Canadian Rental Service

File a builder’s lien

By Deryk Coward   

Features Business Intelligence

Most of you probably think of builder’s liens in the context of construction projects, where a contractor isn’t paid and files a lien to protect its rights. This tool, however, may also be available to you as a rental company. A rental company does not even need to have a direct contract with the owner of the property that is the subject of the lien. In fact, you might not even know the identity of the owner. If available to you, a builder’s lien can be a very effective tool for collection of your bad debts.

Builder’s lien legislation varies from province to province. I practice law in Manitoba and therefore can only provide advice with respect to Manitoba legislation. If you are reading this article outside of Manitoba and want further information and/or legal advice in connection with a potential builder’s lien issue, you should consult with a licensed lawyer in your own province. In other jurisdictions, a builder’s lien can go by a different name, such as a “construction lien.”

In general terms, a builder’s lien can provide those who supply labour, services and/or materials to a property with certain rights that are not otherwise available to general creditors. It can secure a claim for payment on work completed or on materials and labour supplied to a property. A builder’s lien becomes a formal charge against title to the property involved, and thereby allows the lien claimant the ability to secure payment for work done or materials and labour supplied to the property.

Because a builder’s lien is registered against the title to the property, at least the following three things generally occur. The property owner will be notified that there is a lien against its property. The owner quite often does not even know that you haven’t paid, and this triggers immediate positive results. Also, the property owner will not be able to easily sell the land, as a potential purchaser will usually insist on receiving the title free and clear from all liens. Finally, the property owner’s ability to obtain financing using the property as collateral will be severely curtailed, as most financial institutions will insist on the lien being paid prior to advancing loan proceeds.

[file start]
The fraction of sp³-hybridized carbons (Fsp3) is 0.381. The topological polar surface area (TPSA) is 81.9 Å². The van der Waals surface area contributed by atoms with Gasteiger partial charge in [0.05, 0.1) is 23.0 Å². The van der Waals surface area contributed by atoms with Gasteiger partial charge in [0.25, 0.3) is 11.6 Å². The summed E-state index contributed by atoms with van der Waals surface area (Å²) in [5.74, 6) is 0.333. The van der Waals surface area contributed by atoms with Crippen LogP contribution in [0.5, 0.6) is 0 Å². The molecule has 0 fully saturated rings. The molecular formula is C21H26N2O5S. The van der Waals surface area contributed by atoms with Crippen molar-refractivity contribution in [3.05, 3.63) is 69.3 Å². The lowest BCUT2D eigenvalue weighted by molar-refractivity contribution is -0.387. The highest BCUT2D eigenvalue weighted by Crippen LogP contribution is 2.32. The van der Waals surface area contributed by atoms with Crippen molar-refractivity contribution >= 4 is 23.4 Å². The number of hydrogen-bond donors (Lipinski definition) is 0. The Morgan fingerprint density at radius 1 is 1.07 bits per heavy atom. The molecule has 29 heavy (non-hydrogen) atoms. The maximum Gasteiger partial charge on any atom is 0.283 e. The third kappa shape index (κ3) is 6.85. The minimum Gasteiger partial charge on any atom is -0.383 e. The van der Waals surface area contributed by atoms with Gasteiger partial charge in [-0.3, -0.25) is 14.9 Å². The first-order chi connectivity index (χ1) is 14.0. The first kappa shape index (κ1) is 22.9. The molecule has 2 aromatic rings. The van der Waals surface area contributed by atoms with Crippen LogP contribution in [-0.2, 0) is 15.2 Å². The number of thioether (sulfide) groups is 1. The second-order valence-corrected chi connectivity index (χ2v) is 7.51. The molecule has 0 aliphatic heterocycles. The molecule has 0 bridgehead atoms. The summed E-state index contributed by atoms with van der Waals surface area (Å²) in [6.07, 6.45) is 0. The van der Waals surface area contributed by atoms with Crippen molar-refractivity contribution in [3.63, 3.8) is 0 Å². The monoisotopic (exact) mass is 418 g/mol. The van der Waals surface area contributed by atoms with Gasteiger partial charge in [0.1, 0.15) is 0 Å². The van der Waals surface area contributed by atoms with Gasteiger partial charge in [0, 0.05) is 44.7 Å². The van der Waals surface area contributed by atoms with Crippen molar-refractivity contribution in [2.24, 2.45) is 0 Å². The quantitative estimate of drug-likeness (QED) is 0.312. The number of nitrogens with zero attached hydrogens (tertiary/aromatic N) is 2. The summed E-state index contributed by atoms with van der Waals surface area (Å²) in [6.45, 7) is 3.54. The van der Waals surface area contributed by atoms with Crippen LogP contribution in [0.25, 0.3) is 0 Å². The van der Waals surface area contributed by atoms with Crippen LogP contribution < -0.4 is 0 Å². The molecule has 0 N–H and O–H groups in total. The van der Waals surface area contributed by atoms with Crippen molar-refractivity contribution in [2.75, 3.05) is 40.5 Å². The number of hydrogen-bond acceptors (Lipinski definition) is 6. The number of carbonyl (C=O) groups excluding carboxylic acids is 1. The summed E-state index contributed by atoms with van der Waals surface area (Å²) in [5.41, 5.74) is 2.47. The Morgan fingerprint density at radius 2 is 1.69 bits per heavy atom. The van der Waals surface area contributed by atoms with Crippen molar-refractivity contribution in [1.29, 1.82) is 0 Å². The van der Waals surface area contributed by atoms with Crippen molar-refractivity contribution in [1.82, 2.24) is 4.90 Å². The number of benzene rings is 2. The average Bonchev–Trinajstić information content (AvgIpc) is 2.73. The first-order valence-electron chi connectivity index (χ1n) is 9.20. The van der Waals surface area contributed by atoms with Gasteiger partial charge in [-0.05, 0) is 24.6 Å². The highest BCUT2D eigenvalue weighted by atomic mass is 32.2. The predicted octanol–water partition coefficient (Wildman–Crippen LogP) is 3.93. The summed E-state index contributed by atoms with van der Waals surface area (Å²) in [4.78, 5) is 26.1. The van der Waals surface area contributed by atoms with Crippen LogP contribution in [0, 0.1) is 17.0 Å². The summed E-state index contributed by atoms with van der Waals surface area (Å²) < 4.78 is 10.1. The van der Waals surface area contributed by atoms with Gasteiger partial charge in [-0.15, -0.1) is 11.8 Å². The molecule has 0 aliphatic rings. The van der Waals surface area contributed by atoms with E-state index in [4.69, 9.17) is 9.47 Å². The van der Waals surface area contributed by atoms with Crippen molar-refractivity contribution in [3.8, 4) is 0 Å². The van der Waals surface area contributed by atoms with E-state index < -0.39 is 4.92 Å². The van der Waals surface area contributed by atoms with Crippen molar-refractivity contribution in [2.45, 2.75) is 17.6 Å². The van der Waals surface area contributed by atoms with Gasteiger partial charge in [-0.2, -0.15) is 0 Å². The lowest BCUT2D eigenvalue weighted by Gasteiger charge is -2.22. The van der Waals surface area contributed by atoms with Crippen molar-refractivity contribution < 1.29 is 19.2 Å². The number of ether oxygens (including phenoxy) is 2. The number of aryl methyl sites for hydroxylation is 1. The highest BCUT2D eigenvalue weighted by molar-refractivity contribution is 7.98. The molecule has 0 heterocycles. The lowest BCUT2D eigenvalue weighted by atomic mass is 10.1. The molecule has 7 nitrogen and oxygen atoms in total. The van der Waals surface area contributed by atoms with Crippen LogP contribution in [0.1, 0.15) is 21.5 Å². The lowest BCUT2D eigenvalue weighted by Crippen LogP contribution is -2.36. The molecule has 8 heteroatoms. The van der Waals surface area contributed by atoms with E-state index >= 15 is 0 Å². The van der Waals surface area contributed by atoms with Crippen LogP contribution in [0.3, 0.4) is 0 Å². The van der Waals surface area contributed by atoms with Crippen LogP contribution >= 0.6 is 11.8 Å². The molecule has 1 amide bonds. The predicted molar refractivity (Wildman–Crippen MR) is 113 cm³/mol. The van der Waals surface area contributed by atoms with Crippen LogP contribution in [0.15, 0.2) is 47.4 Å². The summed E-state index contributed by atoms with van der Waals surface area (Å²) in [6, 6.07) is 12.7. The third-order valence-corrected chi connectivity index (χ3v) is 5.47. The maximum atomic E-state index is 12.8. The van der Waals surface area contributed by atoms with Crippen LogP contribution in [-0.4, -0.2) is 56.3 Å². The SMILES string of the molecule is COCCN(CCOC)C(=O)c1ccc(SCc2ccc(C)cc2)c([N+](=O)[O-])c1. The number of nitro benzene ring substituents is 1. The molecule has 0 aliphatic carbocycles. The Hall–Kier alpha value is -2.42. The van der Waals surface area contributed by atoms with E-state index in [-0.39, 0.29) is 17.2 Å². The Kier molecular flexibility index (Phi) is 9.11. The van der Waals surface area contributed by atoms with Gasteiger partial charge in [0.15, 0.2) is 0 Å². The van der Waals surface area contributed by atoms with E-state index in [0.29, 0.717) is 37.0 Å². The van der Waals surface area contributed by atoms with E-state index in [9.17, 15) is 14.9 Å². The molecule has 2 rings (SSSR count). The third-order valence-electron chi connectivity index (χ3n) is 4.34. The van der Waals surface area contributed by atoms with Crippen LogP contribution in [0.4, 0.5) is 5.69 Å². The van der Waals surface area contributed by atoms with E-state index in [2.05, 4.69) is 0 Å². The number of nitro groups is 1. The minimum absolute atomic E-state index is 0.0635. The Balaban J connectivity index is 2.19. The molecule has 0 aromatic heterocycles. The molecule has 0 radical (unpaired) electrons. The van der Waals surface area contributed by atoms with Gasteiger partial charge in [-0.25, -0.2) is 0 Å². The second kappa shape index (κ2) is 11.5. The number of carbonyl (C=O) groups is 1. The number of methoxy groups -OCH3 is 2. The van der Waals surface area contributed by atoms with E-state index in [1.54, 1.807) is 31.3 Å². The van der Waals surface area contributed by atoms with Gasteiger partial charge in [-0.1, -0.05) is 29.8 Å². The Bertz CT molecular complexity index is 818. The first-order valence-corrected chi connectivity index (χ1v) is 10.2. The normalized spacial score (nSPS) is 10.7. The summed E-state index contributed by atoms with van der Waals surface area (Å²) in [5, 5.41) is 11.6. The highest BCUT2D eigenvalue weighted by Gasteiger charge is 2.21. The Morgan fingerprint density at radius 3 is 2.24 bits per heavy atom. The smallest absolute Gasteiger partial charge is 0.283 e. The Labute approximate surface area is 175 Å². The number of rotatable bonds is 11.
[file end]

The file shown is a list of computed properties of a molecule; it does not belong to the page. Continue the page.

As noted above, the legislation dealing with builder’s liens varies from province to province. One thing that is common throughout the various provinces, however, is the fact that there are strict timelines that a lien claimant must adhere to in order to ensure the proper registration of a builder’s lien. Failure to adhere to these strict timelines (the actual number of days and technical requirements vary from province to province) can be fatal to a particular claim.


There are additional requirements that must be completed by a lien claimant, both before and after a lien is filed, in order to secure and maintain the proper registration of your builder’s lien. These requirements should be discussed with your lawyer.

Once you know the time deadlines which apply in your province, you should set up a system on your computer which automatically forces you to consider whether you want to file a lien (say, within five days of the expiry of your right to file). One of the factors to consider would necessarily include the amount of money involved.

As builder’s liens are very technical in nature and vary from province to province, I would strongly encourage you to seek out and retain the advice of a lawyer entitled to practice in your jurisdiction. No legal advice in connection with any particular matter was offered in this article.  

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